34. I just love your writing. I mean, really, really love it. When I started reading your blog after Nella was born it changed me. That sounds so cheesy, I know..but it’s true. It was like I was reading my own heart. I went back and read every entry you ever published. It awakened this part of my heart that had fallen silent once I got married and had my kids. Your words reminded me that I loved writing and why in the world did I stop doing it?? So here’s my question: how do you find the time? Do you set aside a block of time each day or a few times a week? I would love to get back into it…do you have any tips? I know music is a big one for me. If only I could have my brain jot down what’s on my mind as I drive, listening to the radio! Thanks for your inspiration. I’d say you are doing a great job with the whole connection aspect :)

    XOXO,
    Angie from Ohio (angiepics on Instagram)

  35. Thank you for sharing you experience! I have enjoyed browsing through you blog. It offers great inspiration.

    Hope you’ll check out my blog as well! http://www.simplyaglimpse.blogspot.com

  36. Looking at your last picture with all of the writers I am wondering if that is Elke Govertson in the front row? I’m thinking hat is the amazing writer of Mamlode from my hometown of Missoula, MT. But, maybe not :)

  37. Love reading you , you are the inspiration . I wanted to start blogging too but still in a learning process :)

  38. Hey Kelle, I loved this post as a reader who first came to your blog merely for your photos(and I still do love them). I’m not good with words…no great story telling here, but I love that your stories come with pictures and these are wonderful! Thanks for sharing your joy.

  39. I just think this whole thing sounds dreamy. I have realized in the last five years or so, how much I love to write. I have come to crave it…feel like if I don’t write it down, it’ll be lost somehow. I would love a retreat like this. Thanks for sharing your lessons learned with us.

  40. Hi Kelle,
    I’m been reading your blog since Nella was born. Our kids are the same age and gender. I live in Bellingham WA. Which is sort of by Orcas. So glad you got to come here. Thanks for writing.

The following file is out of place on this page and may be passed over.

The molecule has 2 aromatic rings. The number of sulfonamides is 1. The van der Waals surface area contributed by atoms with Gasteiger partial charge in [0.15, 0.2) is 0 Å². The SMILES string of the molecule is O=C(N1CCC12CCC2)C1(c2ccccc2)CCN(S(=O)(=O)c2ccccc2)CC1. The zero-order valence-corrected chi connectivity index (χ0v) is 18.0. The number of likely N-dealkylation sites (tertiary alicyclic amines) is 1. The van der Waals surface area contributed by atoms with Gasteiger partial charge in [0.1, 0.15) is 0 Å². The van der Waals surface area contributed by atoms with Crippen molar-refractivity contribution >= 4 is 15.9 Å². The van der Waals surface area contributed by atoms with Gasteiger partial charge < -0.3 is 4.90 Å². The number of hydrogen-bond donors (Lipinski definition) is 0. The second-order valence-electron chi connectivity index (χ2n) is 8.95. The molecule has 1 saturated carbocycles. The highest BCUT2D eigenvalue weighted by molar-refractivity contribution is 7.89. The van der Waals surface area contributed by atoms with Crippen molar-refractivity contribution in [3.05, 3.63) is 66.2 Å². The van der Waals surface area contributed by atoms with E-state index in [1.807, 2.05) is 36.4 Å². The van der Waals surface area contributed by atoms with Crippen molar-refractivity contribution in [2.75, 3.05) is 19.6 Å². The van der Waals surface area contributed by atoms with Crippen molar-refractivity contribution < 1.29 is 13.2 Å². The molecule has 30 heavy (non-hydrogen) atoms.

Talia Nuckolls

  41. While I didn’t attend Doe Bay I thoroughly enjoyed meeting you and Claire at the bookstore. I came from Bellingham simply to connect. To meet you and share the brief moment in time with you both. Reading your book and blog has given me a lot of encouragement as a new mother without her mother to lean on. It helped me realize that this is a small work really and we are all in it together. Thank you Kelle for connecting with us all!

  42. I’m going to the Write Doe Bay experience in October. I sure don’t know what to expect, but after your post I have a slightly better idea… only slightly! I just can’t wait. I don’t know why I signed up–sure I’m a writer and sure I am at the forefront of my storytelling experience–but it felt like somewhere I just had to be, something I just had to do. I can’t wait. Can I say that again? I can’t WAIT!

  43. Kelle…so.awesome.
    What an exceptional experience for writers. Which leads me to ask….do participants have to have a blog, write for other things like magazines, or have “author or writer” behind their name in order to attend? I LOVE to write. I have a need for detail. I just don’t happen to write for anything in particular. Everyone has a story, everyone is an author. This would be such an amazing opportunity for anyone who wants to grow in their writing.

    And so cool to see guys there! I thought is was a retreat/workshop for women. :)

  44. Well, bring it on home, Sister.
    That’s the beauty and pull of art, it comes and goes with us. It stays and moves with us. I guess that makes us….artist?? :)

    Love hearing your words about writing and so thankful you got to live in that specific space for a while.

  45. Its beyond fun to see pics and read a post from just a ferry ride from where I live. So glad Washington was good to you with amazing weather. Its not all gloom and doom here the way people say it is 😉

    This post is beautiful. Moved me to tears and got me thinking. Two things I need.

  46. Gawd I wish I could have been there with you!! It must have been great to be there with Claire and Heidi too. I can’t wait to hear all about it in less than a month!!!!! yayayayay!!

  47. I’m sure you’ll never read my comment, but I love that you are so validating. You really give respect every walk of life and that’s why I keep reading. You give a breath of fresh air. I don’t agree with everything you say, but I admire your attitude and genuine love for all. Your an amazing woman.

  48. Thank you thank you thank you for sharing your trip with me (us). I say me because I always feel you are telling only me your story. That’s probably selfish I know! Doe Bay sounds like my kind of writers heaven! What a beautiful time you had. Oh and that photo of you and Heidi, completely beautiful and completely raw! Yours is a sacred friendship I believe! Thanks for the post! xxx

  49. What a fantastic experience. I can only hope I will get an opportunity like this one day. Writing is a true passion and something that brings me internal joy and peace. I am a stay at home mom, and writing and blogging my silly and serious stories have kept me going on the hard days. Other tough experiences I have endured prior to becoming a mom are something I’d like to write about one day, too. I’ve learned that heartaches, big or small, are really what make the beauty shine through a person once they are overcome. Love always wins. Thank you for your inspiration. Please keep writing, and if you ever want a mentee, pick me.